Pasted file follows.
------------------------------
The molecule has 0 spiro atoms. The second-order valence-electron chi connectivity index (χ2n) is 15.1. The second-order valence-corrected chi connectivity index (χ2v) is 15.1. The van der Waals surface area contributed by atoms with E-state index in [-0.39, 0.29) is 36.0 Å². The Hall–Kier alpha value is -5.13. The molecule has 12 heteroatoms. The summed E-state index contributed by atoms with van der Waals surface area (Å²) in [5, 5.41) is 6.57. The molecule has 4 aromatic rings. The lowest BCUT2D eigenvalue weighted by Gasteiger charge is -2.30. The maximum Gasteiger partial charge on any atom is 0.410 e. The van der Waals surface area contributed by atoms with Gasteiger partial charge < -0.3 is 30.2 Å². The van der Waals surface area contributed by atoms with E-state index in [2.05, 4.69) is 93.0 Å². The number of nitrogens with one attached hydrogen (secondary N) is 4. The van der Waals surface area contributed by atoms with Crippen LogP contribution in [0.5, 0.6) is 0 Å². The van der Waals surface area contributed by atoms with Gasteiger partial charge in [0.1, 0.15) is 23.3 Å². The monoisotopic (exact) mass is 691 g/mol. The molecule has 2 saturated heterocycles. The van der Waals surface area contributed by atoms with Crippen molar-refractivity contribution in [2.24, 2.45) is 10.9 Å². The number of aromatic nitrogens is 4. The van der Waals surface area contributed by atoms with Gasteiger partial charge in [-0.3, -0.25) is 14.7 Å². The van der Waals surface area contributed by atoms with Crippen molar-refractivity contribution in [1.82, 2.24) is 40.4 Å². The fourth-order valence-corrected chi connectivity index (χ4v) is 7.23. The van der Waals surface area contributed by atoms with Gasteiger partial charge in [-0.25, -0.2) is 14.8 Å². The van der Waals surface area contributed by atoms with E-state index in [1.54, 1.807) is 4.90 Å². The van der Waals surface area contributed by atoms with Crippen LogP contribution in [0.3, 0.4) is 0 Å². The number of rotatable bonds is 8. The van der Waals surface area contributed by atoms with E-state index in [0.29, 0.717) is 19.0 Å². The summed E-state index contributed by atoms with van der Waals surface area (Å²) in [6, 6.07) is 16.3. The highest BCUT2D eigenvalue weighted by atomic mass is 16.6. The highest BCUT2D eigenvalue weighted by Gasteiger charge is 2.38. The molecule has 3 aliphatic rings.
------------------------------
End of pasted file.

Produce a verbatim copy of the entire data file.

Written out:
The molecule has 0 spiro atoms. The second-order valence-electron chi connectivity index (χ2n) is 15.1. The second-order valence-corrected chi connectivity index (χ2v) is 15.1. The van der Waals surface area contributed by atoms with E-state index in [-0.39, 0.29) is 36.0 Å². The Hall–Kier alpha value is -5.13. The molecule has 12 heteroatoms. The summed E-state index contributed by atoms with van der Waals surface area (Å²) in [5, 5.41) is 6.57. The molecule has 4 aromatic rings. The lowest BCUT2D eigenvalue weighted by Gasteiger charge is -2.30. The maximum Gasteiger partial charge on any atom is 0.410 e. The van der Waals surface area contributed by atoms with Gasteiger partial charge < -0.3 is 30.2 Å². The van der Waals surface area contributed by atoms with E-state index in [2.05, 4.69) is 93.0 Å². The number of nitrogens with one attached hydrogen (secondary N) is 4. The van der Waals surface area contributed by atoms with Crippen LogP contribution in [0.5, 0.6) is 0 Å². The van der Waals surface area contributed by atoms with Gasteiger partial charge in [0.1, 0.15) is 23.3 Å². The monoisotopic (exact) mass is 691 g/mol. The molecule has 2 saturated heterocycles. The van der Waals surface area contributed by atoms with Crippen molar-refractivity contribution in [2.24, 2.45) is 10.9 Å². The number of aromatic nitrogens is 4. The van der Waals surface area contributed by atoms with Gasteiger partial charge in [-0.3, -0.25) is 14.7 Å². The van der Waals surface area contributed by atoms with Crippen molar-refractivity contribution in [1.82, 2.24) is 40.4 Å². The fourth-order valence-corrected chi connectivity index (χ4v) is 7.23. The van der Waals surface area contributed by atoms with Gasteiger partial charge in [-0.25, -0.2) is 14.8 Å². The van der Waals surface area contributed by atoms with E-state index in [1.54, 1.807) is 4.90 Å². The van der Waals surface area contributed by atoms with Crippen LogP contribution in [0.3, 0.4) is 0 Å². The number of rotatable bonds is 8. The van der Waals surface area contributed by atoms with E-state index in [0.29, 0.717) is 19.0 Å². The summed E-state index contributed by atoms with van der Waals surface area (Å²) in [6, 6.07) is 16.3. The highest BCUT2D eigenvalue weighted by atomic mass is 16.6. The highest BCUT2D eigenvalue weighted by Gasteiger charge is 2.38. The molecule has 3 aliphatic rings.